“If you build it, they will come.” That strategy worked for Kevin Costner’s Field of Dreams character Ray, a farmer who attracted ghosts of baseball greats to a ball diamond he constructed in an Iowa cornfield. If you have an idea for a nifty mHealth app, however, you can’t assume people will use it just because you build it. We wrote about NIH recognition of mHealth as a new discipline and an mHealth Summit in 2014. We’ve also reported on studies about attitudes and acceptance of mHealth. A recent study designed to evaluate the effectiveness of a commercial mHealth app faltered and refocused on what factors led to the trial’s failure.
Researchers at the Weitzman Institute, a Middletown, Connecticut-based community health research and innovation study organization, published a paper in the Journal of Medical Internet Research Human Factors, a peer-reviewed open access journal. The paper’s title, “Lack of Adoption of a Mobile App to Support Patient Self-Management of Diabetes and Hypertension in a Federally Qualified Health Center: Interview Analysis of Staff and Patients in a Failed Randomized Trial” tells most of the story. According to the paper’s authors, low enrollment and inconsistent use of the mHealth app in question led to the trial’s suspension. But the authors wondered why the study failed, so they shifted their efforts to look in that direction. Based on phone interviews with patients and staff, the researchers uncovered a list of implementation problems. Staff time for familiarizing patients with the app and for checking the app for data and messages was unreimbursed, therefore neither was performed consistently or well. Patients didn’t use the app correctly. The app didn’t integrate with the health center’s electronic health record (EHR) system; both patients and staff viewed the app as valueless busy work.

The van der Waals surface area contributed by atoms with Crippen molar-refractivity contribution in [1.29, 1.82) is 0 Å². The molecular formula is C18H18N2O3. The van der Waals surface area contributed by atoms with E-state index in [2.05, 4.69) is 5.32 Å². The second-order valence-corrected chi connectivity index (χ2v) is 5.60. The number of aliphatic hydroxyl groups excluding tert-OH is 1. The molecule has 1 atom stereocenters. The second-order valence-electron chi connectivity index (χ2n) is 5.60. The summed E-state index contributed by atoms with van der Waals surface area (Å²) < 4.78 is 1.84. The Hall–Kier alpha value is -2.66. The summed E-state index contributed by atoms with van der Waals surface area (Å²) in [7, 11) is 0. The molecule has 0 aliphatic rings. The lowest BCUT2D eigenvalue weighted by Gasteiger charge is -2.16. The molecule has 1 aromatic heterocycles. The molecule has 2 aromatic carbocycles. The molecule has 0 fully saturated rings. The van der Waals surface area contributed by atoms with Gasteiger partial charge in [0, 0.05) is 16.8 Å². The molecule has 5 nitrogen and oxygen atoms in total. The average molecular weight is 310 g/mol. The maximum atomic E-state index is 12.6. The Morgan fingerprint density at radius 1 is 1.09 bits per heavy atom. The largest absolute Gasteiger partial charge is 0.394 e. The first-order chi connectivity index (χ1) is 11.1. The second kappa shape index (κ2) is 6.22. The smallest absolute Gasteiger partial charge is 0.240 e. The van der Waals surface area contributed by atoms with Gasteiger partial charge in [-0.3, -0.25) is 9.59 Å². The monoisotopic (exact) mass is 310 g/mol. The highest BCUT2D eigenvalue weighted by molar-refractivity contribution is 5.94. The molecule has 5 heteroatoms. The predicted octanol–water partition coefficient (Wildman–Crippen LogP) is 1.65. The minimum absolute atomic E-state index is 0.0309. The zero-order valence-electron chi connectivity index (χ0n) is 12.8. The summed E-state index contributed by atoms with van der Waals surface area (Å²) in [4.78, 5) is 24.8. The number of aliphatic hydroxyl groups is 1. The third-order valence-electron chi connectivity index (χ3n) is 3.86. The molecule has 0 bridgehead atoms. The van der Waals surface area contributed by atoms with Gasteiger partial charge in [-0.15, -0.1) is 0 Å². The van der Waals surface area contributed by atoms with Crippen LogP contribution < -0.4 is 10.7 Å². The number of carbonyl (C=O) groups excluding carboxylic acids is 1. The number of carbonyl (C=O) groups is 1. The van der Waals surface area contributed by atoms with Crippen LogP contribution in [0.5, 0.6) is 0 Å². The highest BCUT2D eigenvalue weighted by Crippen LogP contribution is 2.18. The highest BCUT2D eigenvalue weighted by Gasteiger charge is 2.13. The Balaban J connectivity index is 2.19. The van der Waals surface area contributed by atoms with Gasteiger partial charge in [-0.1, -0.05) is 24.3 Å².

The greatest takeaway from the Weitzman Institute paper is you can’t just institute new health technology and expect it to work without adequate context. Whether the health tech is software, hardware, or both, if patients and staff don’t value the new technology, don’t understand how to use it, and staff time isn’t reimbursable, the best mHealth app may not have a chance to help anyone.